Once we understand that biologists like Lewontin are employing their scientific prestige in support of a philosophical platform, there is no longer any reason to be intimidated by their claims to scientific expertise. On the contrary, the inability of most biologists to make any sense out of creationist criticisms of their presuppositions is evidence of their own philosophical naiveté.

    That should give you a taste for the excellence of some, or parts of, this collection of essays. This is definitely worth a purchase for those inclined to want to wrap their head around this subject.

  2. Timothy Lane says:

    I found the first and fifth quotes especially interesting. The National Geographic article on popular skepticism about science lamented skepticism about global warming aka climate change aka climate disruption, which he supported by basically spouting one side’s propaganda and ignoring the other side’s case (which he no doubt has never looked at). Of course, such behavior is a major reason for this increased skepticism. One argument he made was that scientists are always eager to challenge each other, so some sort of conspiracy is impossible. Apparently he chose to be unaware of the significance of the Hadley e-mails, and of the fact that CAGW has become a very popular (and well-funded by governments) theory. (Of course, he used the funding to attack the skeptics, as would be expected by a propagandist for the alarmists.)

    Similarly, that rejection of any skepticism about their theories is very relevant. In proper science, facts are actual observations. Theories are never facts because all it takes is a single contradictory observation to force modification or even rejection of a theory. But to dogmatic theorists, their own theories become facts. This serious lapse is one reason for my increasing doubts about the Darwinists (as it also is about the CAGW alarmists).

    • Brad Nelson Brad Nelson says:

      One argument he made was that scientists are always eager to challenge each other, so some sort of conspiracy is impossible.

      Berlinki rips into this bit of nonsense. Berlinki writes:

      Biologists often affirm that as members of the scientific community they positively welcome criticism. Nonsense. Like everyone else, biologists loathe criticism and arrange their lives so as to avoid it. Criticism has nonetheless seeped into their souls, the process of doubt a curiously Darwinian one in which individual biologists entertain minor reservations about their theory without ever recognizing the degree to which these doubts mount up to a substantial deficit. Creationism, so often the target of their indignation, is the least of their worries.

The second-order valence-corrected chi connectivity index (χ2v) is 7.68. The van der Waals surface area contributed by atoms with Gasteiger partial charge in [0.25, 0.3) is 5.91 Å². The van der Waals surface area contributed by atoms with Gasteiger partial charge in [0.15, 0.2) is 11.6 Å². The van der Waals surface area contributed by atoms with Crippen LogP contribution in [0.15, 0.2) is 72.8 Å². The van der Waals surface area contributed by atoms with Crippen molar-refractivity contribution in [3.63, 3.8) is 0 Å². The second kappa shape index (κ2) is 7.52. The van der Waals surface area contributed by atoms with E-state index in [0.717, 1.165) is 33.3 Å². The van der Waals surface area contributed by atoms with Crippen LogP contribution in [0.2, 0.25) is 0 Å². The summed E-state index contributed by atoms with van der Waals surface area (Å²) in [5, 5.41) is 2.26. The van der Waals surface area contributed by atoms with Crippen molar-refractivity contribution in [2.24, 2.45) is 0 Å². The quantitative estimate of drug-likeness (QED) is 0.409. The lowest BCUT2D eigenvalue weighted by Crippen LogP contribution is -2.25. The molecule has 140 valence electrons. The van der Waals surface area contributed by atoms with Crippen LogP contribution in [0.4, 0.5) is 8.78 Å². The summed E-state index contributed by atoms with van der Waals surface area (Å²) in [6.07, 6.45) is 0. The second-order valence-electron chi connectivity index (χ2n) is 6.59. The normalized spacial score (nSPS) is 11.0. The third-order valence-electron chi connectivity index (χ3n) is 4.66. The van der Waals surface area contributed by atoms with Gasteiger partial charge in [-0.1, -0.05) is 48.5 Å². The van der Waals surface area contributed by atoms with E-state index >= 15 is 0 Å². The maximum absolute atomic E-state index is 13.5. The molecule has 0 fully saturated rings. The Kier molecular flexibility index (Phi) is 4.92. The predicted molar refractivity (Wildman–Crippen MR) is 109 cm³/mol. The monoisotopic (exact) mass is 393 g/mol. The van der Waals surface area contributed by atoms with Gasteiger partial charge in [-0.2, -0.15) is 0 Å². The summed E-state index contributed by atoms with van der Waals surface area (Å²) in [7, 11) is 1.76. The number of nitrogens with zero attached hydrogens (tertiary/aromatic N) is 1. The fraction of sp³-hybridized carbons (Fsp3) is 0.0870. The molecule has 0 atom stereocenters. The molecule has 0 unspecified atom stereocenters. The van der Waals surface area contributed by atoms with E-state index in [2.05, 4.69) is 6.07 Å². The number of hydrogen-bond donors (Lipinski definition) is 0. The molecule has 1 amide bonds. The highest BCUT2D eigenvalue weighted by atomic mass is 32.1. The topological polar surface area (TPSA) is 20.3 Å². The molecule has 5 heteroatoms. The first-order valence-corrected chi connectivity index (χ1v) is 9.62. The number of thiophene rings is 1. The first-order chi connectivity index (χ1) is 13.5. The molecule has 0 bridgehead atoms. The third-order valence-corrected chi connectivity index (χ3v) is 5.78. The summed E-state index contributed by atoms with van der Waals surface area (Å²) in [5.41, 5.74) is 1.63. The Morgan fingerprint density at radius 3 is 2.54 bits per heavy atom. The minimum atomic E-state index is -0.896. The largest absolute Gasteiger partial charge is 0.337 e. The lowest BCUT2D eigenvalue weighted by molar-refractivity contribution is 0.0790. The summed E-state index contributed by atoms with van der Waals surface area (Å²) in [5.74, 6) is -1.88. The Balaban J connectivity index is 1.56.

Berlinksi also notes that amongst neo-Darwinists, they tend to show a united front to the public even if they do have some disputes between each other which tend to be out of the public eye, and purposely so.

      Another common refrain (delusion, I would say) is that criticism of neo-Darwinism tends to be met behind the wall of such rationalizations as “In science, we have peer review.” Indeed, one of the essays by Frank J. Tipler in the collection, and one of the better ones, shreds that idea completely. Peer review ain’t what it once was when Einstein’s work was peer reviewed by the likes of Max Planck…work sent in by a mere patent office clerk, and all for the purpose (generally speaking) of extending knowledge for the sake of doing so. Anyone who purchases this book will find this essay by Tipler especially informative.

      Another refrain (another rationalization for the dogmatism of neo-Darwinists) is that they’ll tell you that “science is self-correcting.” Maybe it is or maybe it isn’t. But damn few in the Darwinian stronghold show any desire to correct this dated theory to conform with established facts.

      One essayist even has a quite adroit discussion of the various meanings of the word, “theory.” It can mean established fact (as in the “theory of gravity”) or something more speculative. This essayist therefore advises critics of neo-Darwinism to get away from the “it’s just a theory” criticism which is meaningless.

      • Timothy Lane says:

        Science is self-correcting (over time) when done properly. That last part — which includes the scientific method and a proper respect for reasoned skepticism — tends to be ignored.

        • Brad Nelson Brad Nelson says:

          “Self correcting” is such a tame word for what actually happens. Fascism is self-correcting. Robbery is self-correcting. What happens is a new theory comes along that better matches the evidence. Those holding to the old theory tend to kick and scream. And regarding the neo-Darwinist cult, this is ramped up by a factor of 20. These people are certifiable. I’ll cut-and-paste the response to Berlinski’s essay by Dan Dennett. The guy is truly morally and intellectually fevered.

  3. Brad Nelson Brad Nelson says:

    Here’s another good quote. This is one is by Robert C. Koons, another one of the excellent essays included: